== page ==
With every new camera model, there are tweaks to the physical interface. With the Z 8, the most significant tweak is the redesigned control cluster on the top left deck. Compared to the Z 9’s two-tiered cake knob design, the Z 8’s sits nearly flush with the deck. Instead of a button for flash mode selection, there’s a white balance selector. I like the new design but wish Nikon’s designers had swapped a flash mode selection for the bracket mode selector.
The significant difference between the D850 and Z 7 series cameras and the Z 9 and Z 8 is the CMOS image capture arrays. Newer Nikon cameras from the D850 forward use a BSI CMOS, and the Z 8 and Z 9 take that a step further and use a stacked BSI CMOS array. The difference between the FSI (front-side illuminated) CMOS used in older bodies and a BSI CMOS is how light reaches the photocathode—the light-reactive transistor—in each light-gathering pixel in the array. When struck by light, a photocathode produces a tiny electrical current that other circuits in the pixel convert to digital values before sending out for processing. Logically, the more light that strikes the photocathode, the stronger the current. Because it’s the largest circuit in the pixel, it makes sense from the fabricator’s point of view to layer the smaller bits on top of the larger ones. As the photocathode is the largest transistor, it forms the base. In older cameras, the built-up side faces the camera lens. The downside is those tiny circuits and wires block much of the light from reaching the photocathode. BSI CMOS arrays flip the photocathode so it faces down instead of forward. Twice as much light reaches the photocathode because the silicon wafer is thinned to near transparency underneath each pixel. The more light that reaches the photocathode, the better the camera performs in low light and at high ISOs.
The Sony-fabricated BSI CMOS used in the Z 9 and Z 8 takes the technology further by using a stacked BSI CMOS. While stacking has some effect on image quality in the form of less noise, the significant advantage comes from moving some signal processing closer to the sensor. The entire image processing pipeline speeds up, making it possible for these cameras to capture long bursts of full-frame 45-megapixel raw images, 120 frames per second DX (APS-C crop) JPEGs, and high-resolution high-quality video. Plus faster and more accurate autofocus in subject recognition mode is possible. The Z 8 leverages the technology to create a second high-speed data stream dedicated to making the EVF blackout-free. The EVF hardware is the same as found in the Z 9, a 1/2-inch 3,690,000-dot OLED viewed through a complex set of glass lenses. Even when shooting at its highest frame rates—20 fps for full-frame full-resolution NEFs and up to 120 fps with a special DX cropped JPEG—there’s no flicker and no blackout between frames.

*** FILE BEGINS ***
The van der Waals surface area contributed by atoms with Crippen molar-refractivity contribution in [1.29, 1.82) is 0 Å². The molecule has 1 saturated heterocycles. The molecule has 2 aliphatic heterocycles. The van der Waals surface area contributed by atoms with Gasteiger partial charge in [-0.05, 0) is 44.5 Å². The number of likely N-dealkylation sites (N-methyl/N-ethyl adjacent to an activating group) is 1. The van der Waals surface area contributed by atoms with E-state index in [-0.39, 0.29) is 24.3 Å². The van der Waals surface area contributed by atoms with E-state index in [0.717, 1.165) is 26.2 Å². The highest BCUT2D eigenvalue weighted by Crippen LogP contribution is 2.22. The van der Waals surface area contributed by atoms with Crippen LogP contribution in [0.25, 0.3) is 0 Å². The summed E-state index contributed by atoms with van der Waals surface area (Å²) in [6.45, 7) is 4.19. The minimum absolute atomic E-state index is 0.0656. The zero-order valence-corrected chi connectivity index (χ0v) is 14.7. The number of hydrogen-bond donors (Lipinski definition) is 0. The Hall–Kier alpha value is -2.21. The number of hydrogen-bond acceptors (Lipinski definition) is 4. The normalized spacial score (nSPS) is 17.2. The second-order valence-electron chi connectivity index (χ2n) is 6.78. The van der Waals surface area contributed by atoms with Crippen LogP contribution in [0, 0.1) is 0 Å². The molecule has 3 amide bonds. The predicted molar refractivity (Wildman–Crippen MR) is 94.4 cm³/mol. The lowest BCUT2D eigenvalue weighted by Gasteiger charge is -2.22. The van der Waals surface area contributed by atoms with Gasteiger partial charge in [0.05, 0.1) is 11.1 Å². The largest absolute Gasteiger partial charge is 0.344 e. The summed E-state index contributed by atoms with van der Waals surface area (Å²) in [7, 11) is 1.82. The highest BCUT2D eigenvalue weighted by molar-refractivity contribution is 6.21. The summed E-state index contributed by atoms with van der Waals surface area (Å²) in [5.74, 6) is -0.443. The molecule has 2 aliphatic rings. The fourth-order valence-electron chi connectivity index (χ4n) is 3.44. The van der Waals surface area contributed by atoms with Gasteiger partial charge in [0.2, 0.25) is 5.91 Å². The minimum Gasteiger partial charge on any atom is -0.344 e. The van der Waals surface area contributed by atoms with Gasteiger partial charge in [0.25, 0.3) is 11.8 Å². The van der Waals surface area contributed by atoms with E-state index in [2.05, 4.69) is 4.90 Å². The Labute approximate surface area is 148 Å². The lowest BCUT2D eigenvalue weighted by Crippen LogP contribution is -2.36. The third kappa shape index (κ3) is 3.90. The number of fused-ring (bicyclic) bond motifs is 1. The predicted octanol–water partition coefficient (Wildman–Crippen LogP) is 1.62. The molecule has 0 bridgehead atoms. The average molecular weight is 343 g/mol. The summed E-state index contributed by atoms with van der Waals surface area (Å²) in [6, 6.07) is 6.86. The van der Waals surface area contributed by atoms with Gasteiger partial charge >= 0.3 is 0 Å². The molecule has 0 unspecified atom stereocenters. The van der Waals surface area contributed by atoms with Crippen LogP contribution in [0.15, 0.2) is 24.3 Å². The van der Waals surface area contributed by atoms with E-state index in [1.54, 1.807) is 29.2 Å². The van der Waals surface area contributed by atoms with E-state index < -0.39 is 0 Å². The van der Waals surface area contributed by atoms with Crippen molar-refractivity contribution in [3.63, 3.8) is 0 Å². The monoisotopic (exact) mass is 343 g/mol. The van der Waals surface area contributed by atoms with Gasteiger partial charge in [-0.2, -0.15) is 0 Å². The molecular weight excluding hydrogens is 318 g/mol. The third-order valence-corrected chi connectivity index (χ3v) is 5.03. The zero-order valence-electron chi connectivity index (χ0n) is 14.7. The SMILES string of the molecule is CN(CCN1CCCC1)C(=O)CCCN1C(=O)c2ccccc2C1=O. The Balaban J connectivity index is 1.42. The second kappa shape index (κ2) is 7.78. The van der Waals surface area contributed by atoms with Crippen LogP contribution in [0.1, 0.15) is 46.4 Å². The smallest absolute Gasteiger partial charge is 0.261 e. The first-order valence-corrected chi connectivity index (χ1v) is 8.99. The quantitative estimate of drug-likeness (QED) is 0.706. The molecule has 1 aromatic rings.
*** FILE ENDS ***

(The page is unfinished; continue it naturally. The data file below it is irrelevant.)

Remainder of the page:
Another carryover from the Z 9 is the bidirectional mount for the monitor. The high resolution is achieved by using 2.1 million thin vertical dots in a stripe pattern, attaining a noticeably sharper image than the round dot/delta pattern found on older cameras. A robust swingout frame supports the 3.2-inch LCD monitor. As with older Z cameras, the screen tilts vertically (100 degrees up, 30 degrees down), but the new mount can also pivot 90 degrees to the right and 30 degrees to the left. It’s a neat bit of engineering.
Is the Z 8 a worthy upgrade? For me, yes because those capabilities extend what I can do for my clients, the quality of the work I deliver, and the type of work I seek, and it’s worth the price.
Ellis Vener is a commercial and portrait photographer and a contributing editor to Professional Photographer magazine.